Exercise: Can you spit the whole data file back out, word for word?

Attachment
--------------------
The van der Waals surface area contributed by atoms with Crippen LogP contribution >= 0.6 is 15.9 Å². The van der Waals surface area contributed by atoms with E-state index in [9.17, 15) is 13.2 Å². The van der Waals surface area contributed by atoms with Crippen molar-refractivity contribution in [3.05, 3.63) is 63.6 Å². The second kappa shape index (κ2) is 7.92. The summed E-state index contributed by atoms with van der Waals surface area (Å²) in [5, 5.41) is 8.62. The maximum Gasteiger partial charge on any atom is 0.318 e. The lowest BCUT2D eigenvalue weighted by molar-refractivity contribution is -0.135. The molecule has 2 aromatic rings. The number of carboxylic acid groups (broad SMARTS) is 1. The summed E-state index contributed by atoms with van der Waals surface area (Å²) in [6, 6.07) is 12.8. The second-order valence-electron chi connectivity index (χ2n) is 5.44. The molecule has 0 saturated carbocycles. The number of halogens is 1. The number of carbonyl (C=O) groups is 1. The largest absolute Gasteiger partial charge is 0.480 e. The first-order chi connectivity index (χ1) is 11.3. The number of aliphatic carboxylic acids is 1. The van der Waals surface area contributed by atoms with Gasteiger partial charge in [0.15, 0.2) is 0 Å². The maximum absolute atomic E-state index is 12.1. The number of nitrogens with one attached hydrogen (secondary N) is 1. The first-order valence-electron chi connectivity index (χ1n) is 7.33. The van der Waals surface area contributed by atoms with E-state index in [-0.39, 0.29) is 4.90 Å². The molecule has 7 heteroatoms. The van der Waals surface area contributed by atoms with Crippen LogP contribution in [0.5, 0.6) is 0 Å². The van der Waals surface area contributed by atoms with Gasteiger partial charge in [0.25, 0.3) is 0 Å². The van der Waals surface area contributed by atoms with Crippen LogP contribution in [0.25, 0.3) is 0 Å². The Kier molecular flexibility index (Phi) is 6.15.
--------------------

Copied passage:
The van der Waals surface area contributed by atoms with Crippen LogP contribution >= 0.6 is 15.9 Å². The van der Waals surface area contributed by atoms with E-state index in [9.17, 15) is 13.2 Å². The van der Waals surface area contributed by atoms with Crippen molar-refractivity contribution in [3.05, 3.63) is 63.6 Å². The second kappa shape index (κ2) is 7.92. The summed E-state index contributed by atoms with van der Waals surface area (Å²) in [5, 5.41) is 8.62. The maximum Gasteiger partial charge on any atom is 0.318 e. The lowest BCUT2D eigenvalue weighted by molar-refractivity contribution is -0.135. The molecule has 2 aromatic rings. The number of carboxylic acid groups (broad SMARTS) is 1. The summed E-state index contributed by atoms with van der Waals surface area (Å²) in [6, 6.07) is 12.8. The second-order valence-electron chi connectivity index (χ2n) is 5.44. The molecule has 0 saturated carbocycles. The number of halogens is 1. The number of carbonyl (C=O) groups is 1. The largest absolute Gasteiger partial charge is 0.480 e. The first-order chi connectivity index (χ1) is 11.3. The number of aliphatic carboxylic acids is 1. The van der Waals surface area contributed by atoms with Gasteiger partial charge in [0.15, 0.2) is 0 Å². The maximum absolute atomic E-state index is 12.1. The number of nitrogens with one attached hydrogen (secondary N) is 1. The first-order valence-electron chi connectivity index (χ1n) is 7.33. The van der Waals surface area contributed by atoms with E-state index in [-0.39, 0.29) is 4.90 Å². The molecule has 7 heteroatoms. The van der Waals surface area contributed by atoms with Crippen LogP contribution in [0.5, 0.6) is 0 Å². The van der Waals surface area contributed by atoms with Gasteiger partial charge in [0.25, 0.3) is 0 Å². The van der Waals surface area contributed by atoms with Crippen LogP contribution in [0.25, 0.3) is 0 Å². The Kier molecular flexibility index (Phi) is 6.15.